The drumhead and the drum shell have their own frequencies that they resonate at. If you hit the drums along the edge at just the right power, you’ll be able to hear that resonance very clearly.

Interesting tidbit: You might not have known that many bongo players try to avoid the ringing sound, and prefer their bongo drum to sound dry, which is a fancy sound term that in this case just means a bongo drum with little if any ringing.

To counter this, you can avoid striking near the bearing edge and hit closer to the center of the bongo drum. Furthermore, drummers will put a gentle adhesive on the underside of their drumhead to muffle the drum and prevent this resonance.

What Affects the Sound of the Bongo Drum?

Believe it or not, almost every aspect of the bongo drum affects the way it sounds.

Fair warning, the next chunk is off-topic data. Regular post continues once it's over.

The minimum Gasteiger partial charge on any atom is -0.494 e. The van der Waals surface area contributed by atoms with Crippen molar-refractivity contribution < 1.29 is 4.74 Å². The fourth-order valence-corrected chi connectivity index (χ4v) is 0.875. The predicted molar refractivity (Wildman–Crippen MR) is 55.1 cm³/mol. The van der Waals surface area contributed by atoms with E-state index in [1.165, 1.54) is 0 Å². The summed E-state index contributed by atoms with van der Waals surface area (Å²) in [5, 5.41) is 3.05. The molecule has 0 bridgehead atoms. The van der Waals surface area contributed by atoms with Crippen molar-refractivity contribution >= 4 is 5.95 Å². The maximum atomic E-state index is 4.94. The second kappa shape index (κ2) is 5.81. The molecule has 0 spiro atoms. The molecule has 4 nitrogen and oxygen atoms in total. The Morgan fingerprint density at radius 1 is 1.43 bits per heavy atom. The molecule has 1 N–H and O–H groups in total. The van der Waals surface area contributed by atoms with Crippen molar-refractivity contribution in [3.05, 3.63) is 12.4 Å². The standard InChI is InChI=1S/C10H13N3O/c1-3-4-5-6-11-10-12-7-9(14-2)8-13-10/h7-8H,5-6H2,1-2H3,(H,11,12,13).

• The size of the drums: As we’ll discuss in the next section, the size of the drum can impact its sound.
  • The material of the outer shell: There are dozens of different types of wood, and hundreds of way to cut it and process it. This gives you thousands of possibilities as far as the sound of a drum since they all will react differently. Metal drums have a different sound all on their own.
  • The hardware attached to the bongo drum: Some consider the nuts and bolts that attach the drums together to be a detriment to the tonal quality of the drums–some bongo drums are in fact not connected by hardware but via other methods.
  • The drum shape: The shape of the drum will change how the drum will resonate.
  • How the drums are held: Since drums work by vibrating the air around them, if you cover up the the bottom of the drums (such as if you set the bongo drums on your lap), then you will create a more muffled sound. The traditional way to hold bongos exposes the bottom of the bongo drums by holding the drums between your legs, so your legs are gripping the drums from the sides. This posture creates a much more open and full sound.
  • The thickness of the drumhead: Thick drumheads will have a richer sound and will sound lower than another thinner drumhead of the same tightness.